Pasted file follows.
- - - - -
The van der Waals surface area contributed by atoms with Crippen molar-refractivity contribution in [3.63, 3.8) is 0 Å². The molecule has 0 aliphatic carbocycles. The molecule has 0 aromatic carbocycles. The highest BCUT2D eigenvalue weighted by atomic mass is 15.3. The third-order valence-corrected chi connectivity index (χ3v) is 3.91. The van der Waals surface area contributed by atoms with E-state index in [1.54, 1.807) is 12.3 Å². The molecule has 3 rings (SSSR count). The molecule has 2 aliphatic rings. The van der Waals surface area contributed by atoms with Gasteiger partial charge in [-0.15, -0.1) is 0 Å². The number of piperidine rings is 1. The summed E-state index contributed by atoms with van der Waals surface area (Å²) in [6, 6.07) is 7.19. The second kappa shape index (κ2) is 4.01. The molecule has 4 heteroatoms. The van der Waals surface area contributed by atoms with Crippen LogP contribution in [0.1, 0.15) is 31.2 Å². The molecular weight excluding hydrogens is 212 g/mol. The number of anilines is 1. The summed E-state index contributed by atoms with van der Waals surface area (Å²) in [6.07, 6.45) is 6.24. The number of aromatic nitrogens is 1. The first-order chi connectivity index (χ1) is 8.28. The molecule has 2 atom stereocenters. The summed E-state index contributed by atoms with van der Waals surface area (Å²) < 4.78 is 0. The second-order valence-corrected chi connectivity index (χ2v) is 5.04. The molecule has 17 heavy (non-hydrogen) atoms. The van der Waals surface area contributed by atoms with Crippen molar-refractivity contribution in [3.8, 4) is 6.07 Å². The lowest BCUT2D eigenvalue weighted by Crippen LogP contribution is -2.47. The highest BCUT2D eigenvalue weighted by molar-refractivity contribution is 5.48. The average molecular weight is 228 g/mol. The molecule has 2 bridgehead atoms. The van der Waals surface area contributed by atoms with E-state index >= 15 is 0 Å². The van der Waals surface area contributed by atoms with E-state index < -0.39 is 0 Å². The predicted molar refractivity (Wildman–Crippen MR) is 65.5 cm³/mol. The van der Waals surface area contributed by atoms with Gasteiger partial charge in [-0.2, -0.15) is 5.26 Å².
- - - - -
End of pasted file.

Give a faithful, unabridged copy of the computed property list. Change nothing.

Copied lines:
The van der Waals surface area contributed by atoms with Crippen molar-refractivity contribution in [3.63, 3.8) is 0 Å². The molecule has 0 aliphatic carbocycles. The molecule has 0 aromatic carbocycles. The highest BCUT2D eigenvalue weighted by atomic mass is 15.3. The third-order valence-corrected chi connectivity index (χ3v) is 3.91. The van der Waals surface area contributed by atoms with E-state index in [1.54, 1.807) is 12.3 Å². The molecule has 3 rings (SSSR count). The molecule has 2 aliphatic rings. The van der Waals surface area contributed by atoms with Gasteiger partial charge in [-0.15, -0.1) is 0 Å². The number of piperidine rings is 1. The summed E-state index contributed by atoms with van der Waals surface area (Å²) in [6, 6.07) is 7.19. The second kappa shape index (κ2) is 4.01. The molecule has 4 heteroatoms. The van der Waals surface area contributed by atoms with Crippen LogP contribution in [0.1, 0.15) is 31.2 Å². The molecular weight excluding hydrogens is 212 g/mol. The number of anilines is 1. The summed E-state index contributed by atoms with van der Waals surface area (Å²) in [6.07, 6.45) is 6.24. The number of aromatic nitrogens is 1. The first-order chi connectivity index (χ1) is 8.28. The molecule has 2 atom stereocenters. The summed E-state index contributed by atoms with van der Waals surface area (Å²) < 4.78 is 0. The second-order valence-corrected chi connectivity index (χ2v) is 5.04. The molecule has 17 heavy (non-hydrogen) atoms. The van der Waals surface area contributed by atoms with Crippen molar-refractivity contribution in [3.8, 4) is 6.07 Å². The lowest BCUT2D eigenvalue weighted by Crippen LogP contribution is -2.47. The highest BCUT2D eigenvalue weighted by molar-refractivity contribution is 5.48. The average molecular weight is 228 g/mol. The molecule has 2 bridgehead atoms. The van der Waals surface area contributed by atoms with E-state index >= 15 is 0 Å². The van der Waals surface area contributed by atoms with E-state index < -0.39 is 0 Å². The predicted molar refractivity (Wildman–Crippen MR) is 65.5 cm³/mol. The van der Waals surface area contributed by atoms with Gasteiger partial charge in [-0.2, -0.15) is 5.26 Å².